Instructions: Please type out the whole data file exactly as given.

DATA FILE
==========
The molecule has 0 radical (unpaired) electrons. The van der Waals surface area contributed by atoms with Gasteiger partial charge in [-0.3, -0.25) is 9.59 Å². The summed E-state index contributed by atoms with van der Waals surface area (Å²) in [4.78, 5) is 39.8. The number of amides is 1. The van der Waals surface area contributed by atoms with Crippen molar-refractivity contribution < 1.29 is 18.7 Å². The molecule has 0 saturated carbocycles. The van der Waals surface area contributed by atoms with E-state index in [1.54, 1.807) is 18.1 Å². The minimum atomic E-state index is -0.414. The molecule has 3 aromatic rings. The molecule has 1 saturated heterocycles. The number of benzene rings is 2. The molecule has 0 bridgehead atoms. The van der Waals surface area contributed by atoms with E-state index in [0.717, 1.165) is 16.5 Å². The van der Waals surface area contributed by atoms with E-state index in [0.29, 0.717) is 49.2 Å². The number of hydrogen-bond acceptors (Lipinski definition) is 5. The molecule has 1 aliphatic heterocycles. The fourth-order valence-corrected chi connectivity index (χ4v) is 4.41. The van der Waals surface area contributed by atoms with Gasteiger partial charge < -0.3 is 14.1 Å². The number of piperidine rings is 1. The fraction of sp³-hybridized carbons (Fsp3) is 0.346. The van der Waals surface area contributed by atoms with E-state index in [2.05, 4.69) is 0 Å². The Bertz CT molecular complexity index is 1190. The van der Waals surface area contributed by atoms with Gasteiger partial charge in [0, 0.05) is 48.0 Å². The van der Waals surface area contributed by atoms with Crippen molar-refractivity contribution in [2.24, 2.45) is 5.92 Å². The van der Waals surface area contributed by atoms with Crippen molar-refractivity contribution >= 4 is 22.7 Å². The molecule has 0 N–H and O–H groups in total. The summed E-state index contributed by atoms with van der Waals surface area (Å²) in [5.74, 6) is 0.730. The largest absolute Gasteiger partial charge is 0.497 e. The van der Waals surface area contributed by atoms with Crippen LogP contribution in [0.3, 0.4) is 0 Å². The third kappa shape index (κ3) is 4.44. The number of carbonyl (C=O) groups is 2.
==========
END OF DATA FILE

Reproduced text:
The molecule has 0 radical (unpaired) electrons. The van der Waals surface area contributed by atoms with Gasteiger partial charge in [-0.3, -0.25) is 9.59 Å². The summed E-state index contributed by atoms with van der Waals surface area (Å²) in [4.78, 5) is 39.8. The number of amides is 1. The van der Waals surface area contributed by atoms with Crippen molar-refractivity contribution < 1.29 is 18.7 Å². The molecule has 0 saturated carbocycles. The van der Waals surface area contributed by atoms with E-state index in [1.54, 1.807) is 18.1 Å². The minimum atomic E-state index is -0.414. The molecule has 3 aromatic rings. The molecule has 1 saturated heterocycles. The number of benzene rings is 2. The molecule has 0 bridgehead atoms. The van der Waals surface area contributed by atoms with E-state index in [0.717, 1.165) is 16.5 Å². The van der Waals surface area contributed by atoms with E-state index in [0.29, 0.717) is 49.2 Å². The number of hydrogen-bond acceptors (Lipinski definition) is 5. The molecule has 1 aliphatic heterocycles. The fourth-order valence-corrected chi connectivity index (χ4v) is 4.41. The van der Waals surface area contributed by atoms with Gasteiger partial charge < -0.3 is 14.1 Å². The number of piperidine rings is 1. The fraction of sp³-hybridized carbons (Fsp3) is 0.346. The van der Waals surface area contributed by atoms with E-state index in [2.05, 4.69) is 0 Å². The Bertz CT molecular complexity index is 1190. The van der Waals surface area contributed by atoms with Gasteiger partial charge in [0, 0.05) is 48.0 Å². The van der Waals surface area contributed by atoms with Crippen molar-refractivity contribution in [2.24, 2.45) is 5.92 Å². The van der Waals surface area contributed by atoms with Crippen molar-refractivity contribution >= 4 is 22.7 Å². The molecule has 0 N–H and O–H groups in total. The summed E-state index contributed by atoms with van der Waals surface area (Å²) in [5.74, 6) is 0.730. The largest absolute Gasteiger partial charge is 0.497 e. The van der Waals surface area contributed by atoms with Crippen LogP contribution in [0.3, 0.4) is 0 Å². The third kappa shape index (κ3) is 4.44. The number of carbonyl (C=O) groups is 2.